‘There Is No Such Thing as a Perfect Electoral System.’ Discuss, with Reference to Electoral Systems Based in the Uk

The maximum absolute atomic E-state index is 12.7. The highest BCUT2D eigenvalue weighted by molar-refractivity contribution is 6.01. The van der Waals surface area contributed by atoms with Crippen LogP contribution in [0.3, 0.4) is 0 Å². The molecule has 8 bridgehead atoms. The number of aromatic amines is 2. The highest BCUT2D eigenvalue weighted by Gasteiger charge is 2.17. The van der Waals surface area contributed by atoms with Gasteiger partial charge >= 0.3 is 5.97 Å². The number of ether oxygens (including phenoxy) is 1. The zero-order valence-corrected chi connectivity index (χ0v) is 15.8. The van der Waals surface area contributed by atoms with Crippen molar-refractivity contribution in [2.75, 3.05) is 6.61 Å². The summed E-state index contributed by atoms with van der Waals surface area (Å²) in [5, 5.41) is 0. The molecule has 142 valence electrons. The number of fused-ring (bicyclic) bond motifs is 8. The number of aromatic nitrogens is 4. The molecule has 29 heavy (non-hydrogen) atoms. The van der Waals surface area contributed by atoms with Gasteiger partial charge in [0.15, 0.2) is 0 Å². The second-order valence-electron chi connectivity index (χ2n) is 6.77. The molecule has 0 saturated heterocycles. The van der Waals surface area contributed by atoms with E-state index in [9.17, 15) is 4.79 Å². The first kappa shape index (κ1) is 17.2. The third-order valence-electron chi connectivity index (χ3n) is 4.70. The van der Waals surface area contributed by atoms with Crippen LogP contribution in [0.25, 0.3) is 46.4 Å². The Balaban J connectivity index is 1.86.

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Electoral systems are systems of voting, in which people are given a choice and vote for what they want. Electoral systems are mainly judged on whether they are representative, and therefore democratic and fair, whether they form strong governments, so manifesto pledges can be delivered, and whether they retain the MP-constituency link, which is necessary for the redress of grievances, clear representation and accountability. The UK consistently used First Past The Post up until a Labour government was elected in 1997 with an ideology that included modernising the constitution. However, some argue that Labour did this for political gain, so they would maintain strength. Due to this, some alternatives to First Past The Post are already used in the UK; Party List is used in UK European parliamentary elections, Single Transferable Vote (STV) is used in local, regional and European elections in Northern Ireland and for local elections in Scotland, and Additional Member System (AMS) is used in elections for the Scottish Parliament, the Welsh Assembly and the London Assembly. There are also two other electoral systems, not used at all in the UK, which are Alternative Vote (AV), as used in Australia, the Supplementary Voting System (SV), as used in London mayoral elections, and Second Ballot, as used in France. First Past The Post is the system that is used for general elections, and is a single member constituency system, and so retains the MP-constituency link. The country is divided into constituencies and voters vote once for the MP they want to represent their constituency. The candidate that gets the most votes wins, as only a simple majority is needed. An absolute majority of MPs (326) is needed for a party to form a government on their own, and this system has only failed twice in the 19 elections since 1945, which shows this system is likely to form a strong
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